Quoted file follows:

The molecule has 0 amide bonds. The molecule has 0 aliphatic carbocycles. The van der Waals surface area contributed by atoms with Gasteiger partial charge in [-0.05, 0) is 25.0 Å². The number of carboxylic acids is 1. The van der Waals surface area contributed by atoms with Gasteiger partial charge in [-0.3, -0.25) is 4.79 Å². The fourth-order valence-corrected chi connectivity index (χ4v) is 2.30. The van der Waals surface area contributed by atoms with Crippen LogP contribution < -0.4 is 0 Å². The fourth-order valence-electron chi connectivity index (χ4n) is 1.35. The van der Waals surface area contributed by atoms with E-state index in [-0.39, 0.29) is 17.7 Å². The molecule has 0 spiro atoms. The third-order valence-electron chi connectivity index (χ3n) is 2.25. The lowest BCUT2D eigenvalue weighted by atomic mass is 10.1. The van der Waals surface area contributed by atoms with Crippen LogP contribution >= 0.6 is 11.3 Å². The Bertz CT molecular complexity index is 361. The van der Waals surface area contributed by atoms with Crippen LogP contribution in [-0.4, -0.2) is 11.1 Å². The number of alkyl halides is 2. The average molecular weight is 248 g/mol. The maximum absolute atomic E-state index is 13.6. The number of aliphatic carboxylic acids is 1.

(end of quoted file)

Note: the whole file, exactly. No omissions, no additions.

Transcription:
The molecule has 0 amide bonds. The molecule has 0 aliphatic carbocycles. The van der Waals surface area contributed by atoms with Gasteiger partial charge in [-0.05, 0) is 25.0 Å². The number of carboxylic acids is 1. The van der Waals surface area contributed by atoms with Gasteiger partial charge in [-0.3, -0.25) is 4.79 Å². The fourth-order valence-corrected chi connectivity index (χ4v) is 2.30. The van der Waals surface area contributed by atoms with Crippen LogP contribution < -0.4 is 0 Å². The fourth-order valence-electron chi connectivity index (χ4n) is 1.35. The van der Waals surface area contributed by atoms with E-state index in [-0.39, 0.29) is 17.7 Å². The molecule has 0 spiro atoms. The third-order valence-electron chi connectivity index (χ3n) is 2.25. The lowest BCUT2D eigenvalue weighted by atomic mass is 10.1. The van der Waals surface area contributed by atoms with Crippen LogP contribution >= 0.6 is 11.3 Å². The Bertz CT molecular complexity index is 361. The van der Waals surface area contributed by atoms with Crippen LogP contribution in [-0.4, -0.2) is 11.1 Å². The number of alkyl halides is 2. The average molecular weight is 248 g/mol. The maximum absolute atomic E-state index is 13.6. The number of aliphatic carboxylic acids is 1.